ATMs are an alien enough concept in North Korea that those in the shiny new airport have a video screen near the top showing how they work. The video is in Korean, but the machines, which are meant primarily for Chinese visitors, don't give out cash in the North Korean currency.

If sanctions are in fact why the ATMs aren't working, that could be a sign that Beijing is squeezing Pyongyang over its nuclear weapons and long-range missile programs.

China is isolated North Korea's main economic lifeline and has been under increasing pressure to rein in its neighbor. The North's finance and banking sectors are major targets.


Guatemalan land activist wins prestigious Goldman prize

GUATEMALA CITY (AP) — Guatemalan farmer and activist Rodrigo Tot has been awarded the prestigious Goldman Environmental Prize for work in his homeland. It's an honor that comes after two previous Latin American winners have been murdered in the last year.

The diminutive, soft-spoken evangelical pastor is being recognized for defending his indigenous Q'eqchi community's lands against a mining company and the government.

Goldman praises what it calls Tot's "intrepid leadership of his people and defense of their ancestral land." It notes that has come at great personal cost to Tot: In 2012 one of his sons was shot dead in "an assassination that was passed off as a robbery."

Tot tells The Associated Press he considers the award to be recognition for the community's struggle to defend its land and resources.


APNewsBreak: Dodgers, Yankees cut projected luxury tax bills

NEW YORK (AP) — The Los Angeles Dodgers and New York Yankees are cutting payroll and their luxury tax bills — just as Bryce Harper, Manny Machado and perhaps Clayton Kershaw near the free-agent market after the 2018 season.

The Dodgers are on track to slice their tax bill by about a quarter this year and the Yankees by two-thirds. The San Francisco Giants also are set to slice their payment in the first season of baseball's new collective bargaining agreement, but the Detroit Tigers are slated to pay more despite saying they want to reduce payroll.

If a team doesn't pay tax in 2018, its tax rate would drop to 20 percent in 2019 — allowing perennially high-spending clubs to sign stars at a lower cost.

The Dodgers are forecast to pay a $25.1 million competitive balance tax this year, according to opening-day calculations by the commissioner's office obtained by The Associated Press, down from $43.6 million in 2015 and $31.8 million last year. The Yankees' bill is slated to be just under $9 million, their lowest since the tax began in 2003 and less than one-third of the $27.4 million they owed last season.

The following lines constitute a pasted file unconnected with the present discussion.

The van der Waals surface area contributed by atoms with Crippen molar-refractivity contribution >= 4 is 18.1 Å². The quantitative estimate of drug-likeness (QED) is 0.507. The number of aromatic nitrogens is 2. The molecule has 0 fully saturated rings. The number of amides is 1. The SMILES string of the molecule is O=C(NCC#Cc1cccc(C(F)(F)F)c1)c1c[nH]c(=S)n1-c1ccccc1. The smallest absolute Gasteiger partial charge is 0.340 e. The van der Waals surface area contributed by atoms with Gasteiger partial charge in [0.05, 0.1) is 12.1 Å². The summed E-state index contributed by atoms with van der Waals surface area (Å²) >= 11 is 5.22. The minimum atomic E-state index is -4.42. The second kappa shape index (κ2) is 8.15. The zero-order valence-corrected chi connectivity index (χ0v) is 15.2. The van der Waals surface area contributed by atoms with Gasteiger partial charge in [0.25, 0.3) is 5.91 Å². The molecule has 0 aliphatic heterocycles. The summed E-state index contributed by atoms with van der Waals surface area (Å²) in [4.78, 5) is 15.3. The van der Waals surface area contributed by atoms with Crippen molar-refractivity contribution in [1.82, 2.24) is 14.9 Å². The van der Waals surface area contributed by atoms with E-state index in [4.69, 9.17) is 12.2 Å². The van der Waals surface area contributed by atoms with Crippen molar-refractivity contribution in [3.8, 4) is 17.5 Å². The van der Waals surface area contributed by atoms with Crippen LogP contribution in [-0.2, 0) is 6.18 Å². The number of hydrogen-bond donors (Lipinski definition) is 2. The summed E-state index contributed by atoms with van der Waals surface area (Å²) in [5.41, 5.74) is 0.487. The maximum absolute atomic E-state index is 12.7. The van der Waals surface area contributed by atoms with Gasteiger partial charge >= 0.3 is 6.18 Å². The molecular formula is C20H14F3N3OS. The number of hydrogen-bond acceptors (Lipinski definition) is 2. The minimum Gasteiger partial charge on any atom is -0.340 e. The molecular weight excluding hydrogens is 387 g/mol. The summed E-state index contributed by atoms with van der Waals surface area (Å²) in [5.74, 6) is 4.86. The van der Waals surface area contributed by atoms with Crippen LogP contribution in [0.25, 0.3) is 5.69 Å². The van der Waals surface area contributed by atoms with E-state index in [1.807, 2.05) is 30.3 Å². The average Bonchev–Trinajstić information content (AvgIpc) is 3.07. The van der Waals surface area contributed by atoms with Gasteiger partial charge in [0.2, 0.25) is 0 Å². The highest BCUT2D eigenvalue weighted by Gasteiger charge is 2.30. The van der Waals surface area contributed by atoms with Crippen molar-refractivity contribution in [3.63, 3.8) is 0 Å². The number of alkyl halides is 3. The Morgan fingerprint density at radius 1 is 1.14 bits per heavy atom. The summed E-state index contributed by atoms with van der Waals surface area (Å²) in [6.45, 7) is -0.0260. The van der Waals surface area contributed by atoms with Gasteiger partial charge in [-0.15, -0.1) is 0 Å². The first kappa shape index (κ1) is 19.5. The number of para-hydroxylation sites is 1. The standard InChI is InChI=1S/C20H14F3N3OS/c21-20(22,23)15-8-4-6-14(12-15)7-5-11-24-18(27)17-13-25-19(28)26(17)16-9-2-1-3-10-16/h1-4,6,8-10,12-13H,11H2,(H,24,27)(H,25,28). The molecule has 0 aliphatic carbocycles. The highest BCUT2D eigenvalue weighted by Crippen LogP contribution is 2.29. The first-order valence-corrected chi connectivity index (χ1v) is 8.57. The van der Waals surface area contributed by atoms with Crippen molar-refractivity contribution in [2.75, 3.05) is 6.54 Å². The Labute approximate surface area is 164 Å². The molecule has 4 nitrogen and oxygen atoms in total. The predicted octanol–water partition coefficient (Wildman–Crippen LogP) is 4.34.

The Latest: European stocks soar on French election result

PARIS (AP) — European stock markets have surged on the open as investors welcomed the result of the first round of the French presidential election.

France's CAC 40 soared 3.9 percent while Germany's DAX rose 2.5 percent on Monday morning. The euro risen strongly on Sunday night, when it begins trading during Asian currency market hours. It had risen 2 percent but later eased back slightly to be 1.2 percent higher on the day, at $1.0857.

The centrist candidate Emmanuel Macron and populist Marine Le Pen will go onto a second round vote, with Macron favored to win. Investors welcome his commitment to strengthen the European Union and the euro, both of which Le Pen wants France to exit.


Trump's 100 days: A rattled establishment, some surprises

WASHINGTON (AP) — President Donald Trump has rattled Washington, startled world leaders with his unpredictability and won their praise for a surprise strike on Syria. And that is all in the first 100 days,

He's endured the steady drip of investigations and seemingly endless public personnel drama.

Trump campaigned on a promise of instant disruption, but indirectly acknowledged that change doesn't come quickly to Washington. He showed signs that he feels the weight of the office, discussing the "heart" required to do the job.

Although he retains his signature bravado and a salesman's confidence in his upward trajectory, he displays an awareness that many of his own expectations for his first 100 days in office have not been met. Trump suggested in an interview that "the 100 day" measurement "is not very meaningful."

EDITOR'S NOTE — One in a series of stories assessing the first 100 days of Donald Trump's presidency. The 100-day milestone is Saturday.